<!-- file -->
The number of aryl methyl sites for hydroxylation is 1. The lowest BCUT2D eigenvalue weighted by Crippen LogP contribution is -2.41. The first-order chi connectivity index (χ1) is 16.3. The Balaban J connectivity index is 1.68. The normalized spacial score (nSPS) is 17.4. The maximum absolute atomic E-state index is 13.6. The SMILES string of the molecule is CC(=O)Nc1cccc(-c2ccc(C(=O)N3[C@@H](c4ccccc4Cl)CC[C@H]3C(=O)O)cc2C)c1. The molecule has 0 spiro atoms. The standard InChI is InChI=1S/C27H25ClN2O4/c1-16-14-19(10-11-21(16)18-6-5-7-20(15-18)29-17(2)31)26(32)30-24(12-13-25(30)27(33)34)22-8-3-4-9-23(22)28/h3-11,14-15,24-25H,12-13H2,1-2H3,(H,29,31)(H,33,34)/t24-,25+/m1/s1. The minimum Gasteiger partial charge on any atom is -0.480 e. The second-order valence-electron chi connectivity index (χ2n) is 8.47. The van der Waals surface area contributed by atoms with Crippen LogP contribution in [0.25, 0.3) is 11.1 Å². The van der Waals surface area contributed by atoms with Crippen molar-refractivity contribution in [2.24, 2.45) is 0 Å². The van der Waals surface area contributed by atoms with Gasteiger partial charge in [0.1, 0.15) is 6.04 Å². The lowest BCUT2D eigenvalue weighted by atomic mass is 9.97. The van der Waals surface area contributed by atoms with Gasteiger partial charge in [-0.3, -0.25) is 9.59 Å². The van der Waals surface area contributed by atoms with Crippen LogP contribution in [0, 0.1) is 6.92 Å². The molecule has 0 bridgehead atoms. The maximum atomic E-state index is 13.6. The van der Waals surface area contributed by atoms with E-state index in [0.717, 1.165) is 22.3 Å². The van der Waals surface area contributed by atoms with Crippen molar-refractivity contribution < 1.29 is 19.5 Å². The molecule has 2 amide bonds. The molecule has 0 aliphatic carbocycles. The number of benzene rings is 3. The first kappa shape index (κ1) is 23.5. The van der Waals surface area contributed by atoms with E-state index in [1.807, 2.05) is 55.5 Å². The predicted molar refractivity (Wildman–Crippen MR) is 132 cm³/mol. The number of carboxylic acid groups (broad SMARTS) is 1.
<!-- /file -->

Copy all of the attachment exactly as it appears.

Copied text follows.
The number of aryl methyl sites for hydroxylation is 1. The lowest BCUT2D eigenvalue weighted by Crippen LogP contribution is -2.41. The first-order chi connectivity index (χ1) is 16.3. The Balaban J connectivity index is 1.68. The normalized spacial score (nSPS) is 17.4. The maximum absolute atomic E-state index is 13.6. The SMILES string of the molecule is CC(=O)Nc1cccc(-c2ccc(C(=O)N3[C@@H](c4ccccc4Cl)CC[C@H]3C(=O)O)cc2C)c1. The molecule has 0 spiro atoms. The standard InChI is InChI=1S/C27H25ClN2O4/c1-16-14-19(10-11-21(16)18-6-5-7-20(15-18)29-17(2)31)26(32)30-24(12-13-25(30)27(33)34)22-8-3-4-9-23(22)28/h3-11,14-15,24-25H,12-13H2,1-2H3,(H,29,31)(H,33,34)/t24-,25+/m1/s1. The minimum Gasteiger partial charge on any atom is -0.480 e. The second-order valence-electron chi connectivity index (χ2n) is 8.47. The van der Waals surface area contributed by atoms with Crippen LogP contribution in [0.25, 0.3) is 11.1 Å². The van der Waals surface area contributed by atoms with Crippen molar-refractivity contribution in [2.24, 2.45) is 0 Å². The van der Waals surface area contributed by atoms with Gasteiger partial charge in [0.1, 0.15) is 6.04 Å². The lowest BCUT2D eigenvalue weighted by atomic mass is 9.97. The van der Waals surface area contributed by atoms with Gasteiger partial charge in [-0.3, -0.25) is 9.59 Å². The van der Waals surface area contributed by atoms with Crippen LogP contribution in [0, 0.1) is 6.92 Å². The molecule has 0 bridgehead atoms. The maximum atomic E-state index is 13.6. The van der Waals surface area contributed by atoms with E-state index in [0.717, 1.165) is 22.3 Å². The van der Waals surface area contributed by atoms with Crippen molar-refractivity contribution < 1.29 is 19.5 Å². The molecule has 2 amide bonds. The molecule has 0 aliphatic carbocycles. The number of benzene rings is 3. The first kappa shape index (κ1) is 23.5. The van der Waals surface area contributed by atoms with E-state index in [1.807, 2.05) is 55.5 Å². The predicted molar refractivity (Wildman–Crippen MR) is 132 cm³/mol. The number of carboxylic acid groups (broad SMARTS) is 1.